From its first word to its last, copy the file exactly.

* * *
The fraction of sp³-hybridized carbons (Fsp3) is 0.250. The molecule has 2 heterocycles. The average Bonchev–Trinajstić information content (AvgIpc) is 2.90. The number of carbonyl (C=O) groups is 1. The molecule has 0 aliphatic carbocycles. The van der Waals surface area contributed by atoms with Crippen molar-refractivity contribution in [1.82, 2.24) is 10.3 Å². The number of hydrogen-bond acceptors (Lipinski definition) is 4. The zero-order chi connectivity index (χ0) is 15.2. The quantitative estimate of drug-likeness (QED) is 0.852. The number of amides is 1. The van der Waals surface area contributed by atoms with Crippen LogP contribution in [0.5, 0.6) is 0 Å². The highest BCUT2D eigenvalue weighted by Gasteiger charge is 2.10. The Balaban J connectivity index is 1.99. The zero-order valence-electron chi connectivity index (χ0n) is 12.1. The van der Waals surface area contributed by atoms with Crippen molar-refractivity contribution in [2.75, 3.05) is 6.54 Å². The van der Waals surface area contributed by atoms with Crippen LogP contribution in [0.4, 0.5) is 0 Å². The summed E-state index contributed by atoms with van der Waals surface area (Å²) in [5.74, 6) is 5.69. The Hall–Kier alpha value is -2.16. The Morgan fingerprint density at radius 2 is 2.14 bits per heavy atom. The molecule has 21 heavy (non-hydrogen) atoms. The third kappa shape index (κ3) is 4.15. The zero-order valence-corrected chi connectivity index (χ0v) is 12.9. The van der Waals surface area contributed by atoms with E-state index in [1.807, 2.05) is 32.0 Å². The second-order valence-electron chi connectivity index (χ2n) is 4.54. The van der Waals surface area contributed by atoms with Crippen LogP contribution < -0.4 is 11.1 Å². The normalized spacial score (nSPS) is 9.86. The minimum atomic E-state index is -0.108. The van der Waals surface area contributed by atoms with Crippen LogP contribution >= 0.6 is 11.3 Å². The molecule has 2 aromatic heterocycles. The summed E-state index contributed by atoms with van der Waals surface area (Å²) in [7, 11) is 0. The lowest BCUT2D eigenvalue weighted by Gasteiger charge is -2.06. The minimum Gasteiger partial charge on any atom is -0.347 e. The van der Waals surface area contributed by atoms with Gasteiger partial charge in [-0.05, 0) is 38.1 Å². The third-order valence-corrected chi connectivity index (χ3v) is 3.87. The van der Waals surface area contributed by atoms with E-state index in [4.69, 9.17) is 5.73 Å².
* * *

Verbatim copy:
The fraction of sp³-hybridized carbons (Fsp3) is 0.250. The molecule has 2 heterocycles. The average Bonchev–Trinajstić information content (AvgIpc) is 2.90. The number of carbonyl (C=O) groups is 1. The molecule has 0 aliphatic carbocycles. The van der Waals surface area contributed by atoms with Crippen molar-refractivity contribution in [1.82, 2.24) is 10.3 Å². The number of hydrogen-bond acceptors (Lipinski definition) is 4. The zero-order chi connectivity index (χ0) is 15.2. The quantitative estimate of drug-likeness (QED) is 0.852. The number of amides is 1. The van der Waals surface area contributed by atoms with Crippen LogP contribution in [0.5, 0.6) is 0 Å². The highest BCUT2D eigenvalue weighted by Gasteiger charge is 2.10. The Balaban J connectivity index is 1.99. The zero-order valence-electron chi connectivity index (χ0n) is 12.1. The van der Waals surface area contributed by atoms with Crippen molar-refractivity contribution in [2.75, 3.05) is 6.54 Å². The van der Waals surface area contributed by atoms with Crippen LogP contribution in [0.4, 0.5) is 0 Å². The summed E-state index contributed by atoms with van der Waals surface area (Å²) in [5.74, 6) is 5.69. The Hall–Kier alpha value is -2.16. The Morgan fingerprint density at radius 2 is 2.14 bits per heavy atom. The molecule has 21 heavy (non-hydrogen) atoms. The third kappa shape index (κ3) is 4.15. The zero-order valence-corrected chi connectivity index (χ0v) is 12.9. The van der Waals surface area contributed by atoms with E-state index in [1.807, 2.05) is 32.0 Å². The second-order valence-electron chi connectivity index (χ2n) is 4.54. The van der Waals surface area contributed by atoms with Crippen LogP contribution < -0.4 is 11.1 Å². The normalized spacial score (nSPS) is 9.86. The minimum atomic E-state index is -0.108. The van der Waals surface area contributed by atoms with Crippen LogP contribution >= 0.6 is 11.3 Å². The molecule has 2 aromatic heterocycles. The summed E-state index contributed by atoms with van der Waals surface area (Å²) in [7, 11) is 0. The lowest BCUT2D eigenvalue weighted by Gasteiger charge is -2.06. The minimum Gasteiger partial charge on any atom is -0.347 e. The van der Waals surface area contributed by atoms with Gasteiger partial charge in [-0.05, 0) is 38.1 Å². The third-order valence-corrected chi connectivity index (χ3v) is 3.87. The van der Waals surface area contributed by atoms with E-state index in [4.69, 9.17) is 5.73 Å².